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F360 API for dummies?

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Message 1 of 7
warpcat
653 Views, 6 Replies

F360 API for dummies?

I know I'm comparing apples and oranges here, but it can't hurt to ask:  I've been using Maya since it was released, very comfortable with both it's API, commands, and Python in general.  Writing tools in F360 should be a no brainer, and I've started going through the tutorials, but i'm wondering:  Is there some sort of cheat-sheet for F360's API?  "Most commonly used commands", etc.  For example "I want to iterate over all bodies in a scene", and there's a short concise answer somewhere.

To explain where I'm coming from:  I've maintained a "Maya Wiki" for forevers that answers similar questions, in a per-subject form:

http://mayamel.tiddlyspot.com/

 

Is there something similar out there for F360?  Maybe it's this forum, and I just need to search more?

 

Thanks!

6 REPLIES 6
Message 2 of 7
Anonymous
in reply to: warpcat

I have found the included sample programs and snippets in the API documentation very helpful indeed (http://help.autodesk.com/cloudhelp/ENU/Fusion-360-API/files/SampleList.htm). Especially as regards to things like creating FeatureInput objects to use in Features - it's a bit involved there. But I'm sure you've seen that already. Other than that, I've found it's a matter of getting used to where everything is in the API and how that relates to how you carry out actions yourself in the UI. What I've found tricky is finding out where to start when looking to do something less UI centric. Generally speaking there's some usual starting points like the Command, Component, Design Objects but there's also google with something like a "site:help.autodesk.com" restriction!

 

It does involve a lot of traversing up and down the object tree. I started with one of the longer pieces of Python source (the Gear generator script) and wrote my own version of that to do internal gears and other niceties (bear in mind that not all code out there is based on the current API - some use outdated calls). It took me quite a while, especially as I didn't know Python at all when starting out (my 20 years of C were no help) but I've gotten there in the end! Enough to moan about possible bugs at least!

 

Message 3 of 7
warpcat
in reply to: Anonymous

Thanks for the feedback:  I've been spoiled with software like Maya (or even say, Perforce) that print every command executed.  Makes it super easy to get started scripting since you can physically see what's going on.  I'm honestly surprised Autodesk didn't support this style in F360, considering it's a pretty new piece of software, and Maya was released back in.... '98?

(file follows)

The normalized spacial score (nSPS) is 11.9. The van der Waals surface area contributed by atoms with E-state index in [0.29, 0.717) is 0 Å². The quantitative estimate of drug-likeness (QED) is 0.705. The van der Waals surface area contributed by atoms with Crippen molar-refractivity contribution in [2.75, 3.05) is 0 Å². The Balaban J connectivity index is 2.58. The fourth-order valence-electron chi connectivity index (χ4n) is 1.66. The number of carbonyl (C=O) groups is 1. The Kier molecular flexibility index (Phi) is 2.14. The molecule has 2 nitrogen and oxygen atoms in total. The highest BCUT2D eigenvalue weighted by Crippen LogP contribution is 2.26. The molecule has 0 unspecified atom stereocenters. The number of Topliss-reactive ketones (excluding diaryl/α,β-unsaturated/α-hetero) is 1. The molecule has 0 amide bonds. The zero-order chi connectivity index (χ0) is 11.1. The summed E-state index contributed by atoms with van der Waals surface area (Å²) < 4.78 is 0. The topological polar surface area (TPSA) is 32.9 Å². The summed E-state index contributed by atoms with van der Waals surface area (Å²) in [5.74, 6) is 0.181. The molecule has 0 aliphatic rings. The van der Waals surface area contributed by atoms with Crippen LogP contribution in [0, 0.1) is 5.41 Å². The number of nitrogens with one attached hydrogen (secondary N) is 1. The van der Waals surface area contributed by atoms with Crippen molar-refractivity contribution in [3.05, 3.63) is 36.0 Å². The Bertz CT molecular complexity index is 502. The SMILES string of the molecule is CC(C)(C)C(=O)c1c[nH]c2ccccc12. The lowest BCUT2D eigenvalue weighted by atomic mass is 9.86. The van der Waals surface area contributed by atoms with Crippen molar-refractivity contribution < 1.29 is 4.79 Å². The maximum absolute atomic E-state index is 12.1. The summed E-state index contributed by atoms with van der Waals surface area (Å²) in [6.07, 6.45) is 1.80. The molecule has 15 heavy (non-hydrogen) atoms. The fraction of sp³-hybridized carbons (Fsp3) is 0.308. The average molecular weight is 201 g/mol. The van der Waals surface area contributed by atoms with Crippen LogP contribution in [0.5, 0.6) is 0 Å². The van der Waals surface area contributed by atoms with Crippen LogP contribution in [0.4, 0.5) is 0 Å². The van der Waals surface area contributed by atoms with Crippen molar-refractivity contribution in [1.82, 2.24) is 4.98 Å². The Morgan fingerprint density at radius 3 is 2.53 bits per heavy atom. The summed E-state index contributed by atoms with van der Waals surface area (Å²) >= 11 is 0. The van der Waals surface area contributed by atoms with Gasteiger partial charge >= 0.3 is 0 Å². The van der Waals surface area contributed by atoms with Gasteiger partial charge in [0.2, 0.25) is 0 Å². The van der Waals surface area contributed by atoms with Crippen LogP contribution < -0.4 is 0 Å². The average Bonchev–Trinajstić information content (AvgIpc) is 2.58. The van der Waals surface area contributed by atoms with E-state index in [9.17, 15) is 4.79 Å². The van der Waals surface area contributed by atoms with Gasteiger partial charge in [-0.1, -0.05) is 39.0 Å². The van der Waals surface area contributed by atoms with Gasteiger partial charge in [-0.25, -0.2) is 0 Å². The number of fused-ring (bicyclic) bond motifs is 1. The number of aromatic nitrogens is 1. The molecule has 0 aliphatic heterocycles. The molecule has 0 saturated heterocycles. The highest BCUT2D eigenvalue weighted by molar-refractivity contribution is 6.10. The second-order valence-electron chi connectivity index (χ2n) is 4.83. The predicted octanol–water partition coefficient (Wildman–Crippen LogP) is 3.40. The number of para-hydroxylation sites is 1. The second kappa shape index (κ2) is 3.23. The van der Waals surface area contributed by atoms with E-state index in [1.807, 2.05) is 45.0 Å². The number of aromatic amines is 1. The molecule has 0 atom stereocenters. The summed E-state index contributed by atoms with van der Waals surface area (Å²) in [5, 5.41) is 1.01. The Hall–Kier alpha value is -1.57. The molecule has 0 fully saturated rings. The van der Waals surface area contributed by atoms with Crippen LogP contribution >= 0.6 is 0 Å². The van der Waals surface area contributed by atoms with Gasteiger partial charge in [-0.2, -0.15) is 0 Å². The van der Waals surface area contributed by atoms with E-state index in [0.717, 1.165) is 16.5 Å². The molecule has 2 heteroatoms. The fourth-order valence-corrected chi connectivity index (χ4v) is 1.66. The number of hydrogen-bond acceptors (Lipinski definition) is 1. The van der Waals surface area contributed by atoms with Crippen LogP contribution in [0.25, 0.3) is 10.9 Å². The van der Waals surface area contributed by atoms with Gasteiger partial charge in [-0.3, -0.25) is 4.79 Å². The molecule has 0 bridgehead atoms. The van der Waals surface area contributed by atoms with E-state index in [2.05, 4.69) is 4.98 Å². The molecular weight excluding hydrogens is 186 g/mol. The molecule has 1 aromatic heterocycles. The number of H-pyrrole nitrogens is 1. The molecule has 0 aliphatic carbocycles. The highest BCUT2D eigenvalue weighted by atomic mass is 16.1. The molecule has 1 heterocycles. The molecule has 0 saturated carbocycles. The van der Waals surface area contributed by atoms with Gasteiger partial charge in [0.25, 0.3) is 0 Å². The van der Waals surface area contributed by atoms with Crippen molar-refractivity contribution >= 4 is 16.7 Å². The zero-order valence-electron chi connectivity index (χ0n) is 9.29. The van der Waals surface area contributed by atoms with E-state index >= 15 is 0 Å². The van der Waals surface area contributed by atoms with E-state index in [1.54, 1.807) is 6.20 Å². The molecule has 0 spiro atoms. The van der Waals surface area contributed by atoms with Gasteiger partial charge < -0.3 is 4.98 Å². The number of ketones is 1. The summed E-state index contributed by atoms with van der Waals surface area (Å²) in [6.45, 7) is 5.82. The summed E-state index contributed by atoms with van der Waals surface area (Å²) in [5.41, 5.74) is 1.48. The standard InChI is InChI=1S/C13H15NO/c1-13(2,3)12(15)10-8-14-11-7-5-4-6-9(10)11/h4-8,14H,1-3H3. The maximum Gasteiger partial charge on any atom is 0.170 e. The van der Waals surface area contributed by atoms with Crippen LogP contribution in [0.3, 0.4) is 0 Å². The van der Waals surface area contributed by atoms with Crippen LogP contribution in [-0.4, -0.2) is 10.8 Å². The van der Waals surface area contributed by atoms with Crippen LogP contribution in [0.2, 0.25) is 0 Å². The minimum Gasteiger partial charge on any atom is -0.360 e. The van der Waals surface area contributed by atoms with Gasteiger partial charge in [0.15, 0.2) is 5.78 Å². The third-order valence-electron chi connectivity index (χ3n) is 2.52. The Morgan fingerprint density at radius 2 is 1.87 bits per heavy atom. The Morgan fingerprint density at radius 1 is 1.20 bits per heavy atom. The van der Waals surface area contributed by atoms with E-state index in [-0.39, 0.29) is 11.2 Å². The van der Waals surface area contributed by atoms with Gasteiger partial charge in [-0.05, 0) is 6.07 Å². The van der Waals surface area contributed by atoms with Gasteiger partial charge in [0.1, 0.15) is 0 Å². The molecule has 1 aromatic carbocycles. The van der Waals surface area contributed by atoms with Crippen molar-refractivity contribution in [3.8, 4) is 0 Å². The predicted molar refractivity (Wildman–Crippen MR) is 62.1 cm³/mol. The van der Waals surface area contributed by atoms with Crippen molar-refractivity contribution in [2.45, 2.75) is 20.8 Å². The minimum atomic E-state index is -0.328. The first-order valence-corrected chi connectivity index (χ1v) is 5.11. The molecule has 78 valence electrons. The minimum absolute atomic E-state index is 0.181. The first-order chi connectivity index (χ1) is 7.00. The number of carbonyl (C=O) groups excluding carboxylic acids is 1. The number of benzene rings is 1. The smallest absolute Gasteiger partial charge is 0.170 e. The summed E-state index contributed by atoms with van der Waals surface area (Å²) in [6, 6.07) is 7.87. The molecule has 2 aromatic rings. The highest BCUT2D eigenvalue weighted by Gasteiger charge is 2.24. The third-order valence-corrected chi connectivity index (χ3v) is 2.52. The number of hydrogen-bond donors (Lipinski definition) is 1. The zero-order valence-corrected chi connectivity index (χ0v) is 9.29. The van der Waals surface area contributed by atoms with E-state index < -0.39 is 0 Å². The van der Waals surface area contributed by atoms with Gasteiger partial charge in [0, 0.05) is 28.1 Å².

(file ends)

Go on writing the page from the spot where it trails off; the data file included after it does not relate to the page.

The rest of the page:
Anyway, I'll keep reading through the tutorials and example files, thanks.

Message 4 of 7
Anonymous
in reply to: warpcat

As in every action is a command that can be logged? I think software like Eagle PCB did this and it ended up being somewhat limiting. Some things in Fusion 360 can be done multiple different ways and certain actions, like constraints, can do unexpected things.

 

The API has been added on afterwards I think so it's possible that Autodesk expect you to use a debugging Python editor thing called Spyder which would help you single step through the actions. I'm sure this is marvellous but I'm too old and crufty and engineer to bother! . What I do is edit my python in notepad++, catching exceptions with ui.messageBox; then I check the syntax with "python -m py_compile mycode.py" and then see if the IDE throws up when I run it. I think once you get used to the object model you can figure out how to do things pretty rapidly - you'd be well ahead of me as you know Python already 🙂

 

 

Message 5 of 7
Anonymous
in reply to: Anonymous

Just in case others are interested in my odd workflow:

 

On Windows, the Python executable is stored in %localappdata%\Autodesk\webdeploy\production\[long hex number]\Python. The long hex number changes every update and it's not a good idea to have a cmd shell open in that directory when an update is happening! The Fusion 360 updater will not be able to remove that directory then and might break down and cry!

 

I can run python.exe and experiment in the interpreter which can help when I figuring things out. Or "python testfile.py" to run my own script file. I have all my code files on 😧 with windows (and python) on C: which helps me in that respect but you can always create an alias for python in the command shell (use

 

    doskey python="C:\.......\python.exe" $*

 

and put that in a batch file.

 

As you all know, your Python scripts are held in "%appdata%\Autodesk\Autodesk Fusion 360\API\Scripts". I don't keep code there. Instead I create a junction point to my code directory where I can back up and version control things in a coherent manner. You can create a junction with something like (while in the Scripts directory):

 

    mklink /J D:\home\conor\code\f360\newscript newscript

 

Fusion 360 is none the wiser but you are far better organised!

Message 6 of 7
warpcat
in reply to: Anonymous

Thanks for the feedback, all good info.

Message 7 of 7
ekinsb
in reply to: warpcat

A new video course to introduce the Fusion 360 API is now available. Hopefully it will be a big help to those new to working with Fusion and it's API.  You can read more about it here: Fusion 360 API Introduction Course.

 


Brian Ekins
Inventor and Fusion 360 API Expert
Mod the Machine blog

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